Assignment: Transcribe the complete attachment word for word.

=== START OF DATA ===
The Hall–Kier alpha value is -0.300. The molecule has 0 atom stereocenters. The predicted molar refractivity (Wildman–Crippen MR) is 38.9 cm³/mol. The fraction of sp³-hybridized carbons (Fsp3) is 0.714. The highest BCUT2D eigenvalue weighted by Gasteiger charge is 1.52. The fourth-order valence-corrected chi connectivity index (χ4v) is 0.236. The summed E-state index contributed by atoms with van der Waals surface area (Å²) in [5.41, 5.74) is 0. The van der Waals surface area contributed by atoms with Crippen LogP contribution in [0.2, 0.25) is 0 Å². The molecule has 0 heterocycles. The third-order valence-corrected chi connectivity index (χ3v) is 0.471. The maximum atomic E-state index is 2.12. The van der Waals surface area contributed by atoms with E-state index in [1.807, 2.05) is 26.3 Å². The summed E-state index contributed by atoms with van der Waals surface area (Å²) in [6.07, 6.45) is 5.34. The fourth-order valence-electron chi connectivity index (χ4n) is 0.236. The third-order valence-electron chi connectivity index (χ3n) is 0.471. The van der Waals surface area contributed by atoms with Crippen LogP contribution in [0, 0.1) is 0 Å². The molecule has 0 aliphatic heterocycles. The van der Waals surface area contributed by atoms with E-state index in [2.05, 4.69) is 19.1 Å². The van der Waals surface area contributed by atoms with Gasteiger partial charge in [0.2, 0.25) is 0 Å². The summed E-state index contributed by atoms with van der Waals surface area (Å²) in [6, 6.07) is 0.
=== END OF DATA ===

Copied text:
The Hall–Kier alpha value is -0.300. The molecule has 0 atom stereocenters. The predicted molar refractivity (Wildman–Crippen MR) is 38.9 cm³/mol. The fraction of sp³-hybridized carbons (Fsp3) is 0.714. The highest BCUT2D eigenvalue weighted by Gasteiger charge is 1.52. The fourth-order valence-corrected chi connectivity index (χ4v) is 0.236. The summed E-state index contributed by atoms with van der Waals surface area (Å²) in [5.41, 5.74) is 0. The van der Waals surface area contributed by atoms with Crippen LogP contribution in [0.2, 0.25) is 0 Å². The molecule has 0 heterocycles. The third-order valence-corrected chi connectivity index (χ3v) is 0.471. The maximum atomic E-state index is 2.12. The van der Waals surface area contributed by atoms with E-state index in [1.807, 2.05) is 26.3 Å². The summed E-state index contributed by atoms with van der Waals surface area (Å²) in [6.07, 6.45) is 5.34. The fourth-order valence-electron chi connectivity index (χ4n) is 0.236. The third-order valence-electron chi connectivity index (χ3n) is 0.471. The van der Waals surface area contributed by atoms with Crippen LogP contribution in [0, 0.1) is 0 Å². The molecule has 0 aliphatic heterocycles. The van der Waals surface area contributed by atoms with E-state index in [2.05, 4.69) is 19.1 Å². The van der Waals surface area contributed by atoms with Gasteiger partial charge in [0.2, 0.25) is 0 Å². The summed E-state index contributed by atoms with van der Waals surface area (Å²) in [6, 6.07) is 0.